The New York Times put a virtual stake in the ground on Wednesday, laying out its mission to double its digital revenue to $800 million by 2020. Despite the grand declaration, Wall Street shrugged, as shares remained flat in midday trading.
Chief executive officer Mark Thompson and executive editor Dean Baquet made the bullish statement on Wednesday in a memo to staff, following the announcement of the company’s third-quarter earnings release on Oct. 29.
In the note, Baquet and Thompson spoke of a “shared sense of urgency” in transitioning the business toward digital. Over the past five years, The Times has doubled its digital revenue to $400 million in 2014, and in the next five it hopes to do the same.
“Achieve that and we will secure our journalistic mission for the long-term as well as create one of the world’s most successful digital content businesses,” the memo said.
In order to accomplish this, the execs explained that they must “keep our costs in mind in the years to come,” but added that the message was one of “growth,” not cuts.
Still, it’s hard to escape the fact that the newspaper’s recent growth in second-quarter profit to $16.4 million was linked in part to cost cuts. Revenue slid 1.5 percent to $382.7 million, due to shrinking print advertising revenue. Last year, the company also slashed 100 newsroom jobs in a move that would help facilitate its transition to becoming a more robust digital business.
The Times laid out its digital strategy for the next few years in a second note called “Our Path Forward.” The 11-page document, written by Baquet and upper management on the business side, described the challenge of growing its digital readership and digital revenue to meet their “enduring commitments to journalism and readers.”
“Twelve percent of our digital readers deliver 90 percent of our total digital revenue. To double our digital revenue, we need to more than double the number of these most loyal readers,” the memo said. “We will need to develop them increasingly from younger demographics and international audiences. This will require new thinking in journalism, product and marketing. Our print product is a vital ingredient in the mix for many of our most engaged digital readers. We must ensure that it, too, remains relevant and valuable in this digital-centric era.”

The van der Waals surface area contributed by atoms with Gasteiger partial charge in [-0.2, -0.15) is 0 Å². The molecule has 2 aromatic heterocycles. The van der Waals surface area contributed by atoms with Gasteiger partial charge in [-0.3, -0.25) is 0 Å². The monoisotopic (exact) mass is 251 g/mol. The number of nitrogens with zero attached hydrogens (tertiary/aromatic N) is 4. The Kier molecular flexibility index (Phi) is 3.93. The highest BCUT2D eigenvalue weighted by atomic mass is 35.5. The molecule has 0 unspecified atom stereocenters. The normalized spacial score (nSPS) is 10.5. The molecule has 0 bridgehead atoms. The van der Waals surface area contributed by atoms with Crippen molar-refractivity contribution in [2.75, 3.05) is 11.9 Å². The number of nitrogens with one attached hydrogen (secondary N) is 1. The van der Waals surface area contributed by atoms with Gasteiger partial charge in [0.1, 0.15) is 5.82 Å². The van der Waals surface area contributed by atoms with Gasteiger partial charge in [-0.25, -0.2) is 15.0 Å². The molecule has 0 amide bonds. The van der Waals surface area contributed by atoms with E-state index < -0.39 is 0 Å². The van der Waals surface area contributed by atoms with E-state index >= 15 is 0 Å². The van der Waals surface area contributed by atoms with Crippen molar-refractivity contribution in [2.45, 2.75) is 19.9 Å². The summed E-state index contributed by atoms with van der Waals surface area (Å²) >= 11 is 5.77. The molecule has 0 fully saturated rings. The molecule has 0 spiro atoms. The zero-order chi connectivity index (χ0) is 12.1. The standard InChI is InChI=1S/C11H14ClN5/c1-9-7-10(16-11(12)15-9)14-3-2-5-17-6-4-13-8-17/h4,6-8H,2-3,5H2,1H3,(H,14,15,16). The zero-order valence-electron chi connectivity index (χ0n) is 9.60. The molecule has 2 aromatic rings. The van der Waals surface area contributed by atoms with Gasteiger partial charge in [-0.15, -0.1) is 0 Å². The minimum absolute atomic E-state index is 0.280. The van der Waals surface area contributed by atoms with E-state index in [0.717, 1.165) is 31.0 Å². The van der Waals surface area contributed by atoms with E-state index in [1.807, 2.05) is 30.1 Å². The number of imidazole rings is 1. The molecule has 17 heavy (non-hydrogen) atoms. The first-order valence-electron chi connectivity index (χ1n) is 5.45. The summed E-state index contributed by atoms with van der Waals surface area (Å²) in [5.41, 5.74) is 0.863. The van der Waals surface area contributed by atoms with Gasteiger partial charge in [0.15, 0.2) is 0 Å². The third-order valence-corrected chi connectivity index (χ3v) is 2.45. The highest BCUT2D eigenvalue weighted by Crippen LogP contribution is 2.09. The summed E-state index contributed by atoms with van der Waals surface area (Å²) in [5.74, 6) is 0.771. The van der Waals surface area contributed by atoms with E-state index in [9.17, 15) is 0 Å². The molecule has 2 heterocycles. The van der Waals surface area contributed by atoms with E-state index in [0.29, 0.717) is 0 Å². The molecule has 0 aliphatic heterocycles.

The company said it wants to create a “daily habit” out of reading the digital news report as it has done with the newspaper. One solution is the development of digital lifestyle and culture products like “Cooking,” the company offered. The Times turned to its business model, which focuses on subscription first, then advertising and unique monthly page views.
“Many of our competitors focus primarily on attracting as many uniques as they can with a view to building an advertising-only business. We see our business as a subscription service first, which requires us to offer journalism and products worth paying for. Our focus on quality and a deep engagement with readers is also a competitive advantage in advertising, which at its best is driven by unique consumer insight and superior creative work,” the company said, emphasizing a shift of focus to the reader rather than the platform.
The Times said it would have a series of sessions with Baquet and Thompson that will allow staffers to ask questions and provide feedback. Chairman and publisher Arthur Sulzberger Jr. will also host a “State of The Times” gathering next month to keep the lines of communication open.
The memo ended in a flurry addressing the need for communication — which ironically isn’t the hallmark of most media companies.
“What’s needed adds up to a transformation of the company. Responsibility begins at the top. We know that a lack of unity or clarity among senior leaders can slow everyone down. That’s why we’ve developed this new thinking together. This is not a newsroom plan or a revenue plan or a corporate plan. It’s our plan. We all made it and we all back it because we all want the same thing — the future success of The New York Times.”